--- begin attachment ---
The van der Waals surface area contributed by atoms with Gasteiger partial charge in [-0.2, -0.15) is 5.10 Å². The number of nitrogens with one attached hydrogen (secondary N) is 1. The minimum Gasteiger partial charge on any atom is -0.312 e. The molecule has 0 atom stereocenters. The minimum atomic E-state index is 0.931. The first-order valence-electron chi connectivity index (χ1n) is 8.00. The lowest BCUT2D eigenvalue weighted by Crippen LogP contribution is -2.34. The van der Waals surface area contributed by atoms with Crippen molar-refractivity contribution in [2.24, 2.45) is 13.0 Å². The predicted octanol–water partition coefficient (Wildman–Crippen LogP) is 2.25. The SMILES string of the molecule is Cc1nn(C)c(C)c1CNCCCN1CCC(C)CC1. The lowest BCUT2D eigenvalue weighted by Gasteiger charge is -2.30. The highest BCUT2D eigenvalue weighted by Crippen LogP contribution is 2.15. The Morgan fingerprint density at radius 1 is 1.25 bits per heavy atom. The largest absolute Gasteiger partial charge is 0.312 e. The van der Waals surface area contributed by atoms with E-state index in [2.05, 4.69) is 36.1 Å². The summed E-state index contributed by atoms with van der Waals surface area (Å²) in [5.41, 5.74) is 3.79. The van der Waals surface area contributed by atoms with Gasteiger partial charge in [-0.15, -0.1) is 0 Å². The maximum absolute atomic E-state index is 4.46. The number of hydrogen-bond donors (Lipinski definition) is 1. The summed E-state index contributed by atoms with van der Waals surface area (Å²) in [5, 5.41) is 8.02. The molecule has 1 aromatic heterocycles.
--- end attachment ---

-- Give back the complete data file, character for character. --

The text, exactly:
The van der Waals surface area contributed by atoms with Gasteiger partial charge in [-0.2, -0.15) is 5.10 Å². The number of nitrogens with one attached hydrogen (secondary N) is 1. The minimum Gasteiger partial charge on any atom is -0.312 e. The molecule has 0 atom stereocenters. The minimum atomic E-state index is 0.931. The first-order valence-electron chi connectivity index (χ1n) is 8.00. The lowest BCUT2D eigenvalue weighted by Crippen LogP contribution is -2.34. The van der Waals surface area contributed by atoms with Crippen molar-refractivity contribution in [2.24, 2.45) is 13.0 Å². The predicted octanol–water partition coefficient (Wildman–Crippen LogP) is 2.25. The SMILES string of the molecule is Cc1nn(C)c(C)c1CNCCCN1CCC(C)CC1. The lowest BCUT2D eigenvalue weighted by Gasteiger charge is -2.30. The highest BCUT2D eigenvalue weighted by Crippen LogP contribution is 2.15. The Morgan fingerprint density at radius 1 is 1.25 bits per heavy atom. The largest absolute Gasteiger partial charge is 0.312 e. The van der Waals surface area contributed by atoms with E-state index in [2.05, 4.69) is 36.1 Å². The summed E-state index contributed by atoms with van der Waals surface area (Å²) in [5.41, 5.74) is 3.79. The van der Waals surface area contributed by atoms with Gasteiger partial charge in [-0.15, -0.1) is 0 Å². The maximum absolute atomic E-state index is 4.46. The number of hydrogen-bond donors (Lipinski definition) is 1. The summed E-state index contributed by atoms with van der Waals surface area (Å²) in [5, 5.41) is 8.02. The molecule has 1 aromatic heterocycles.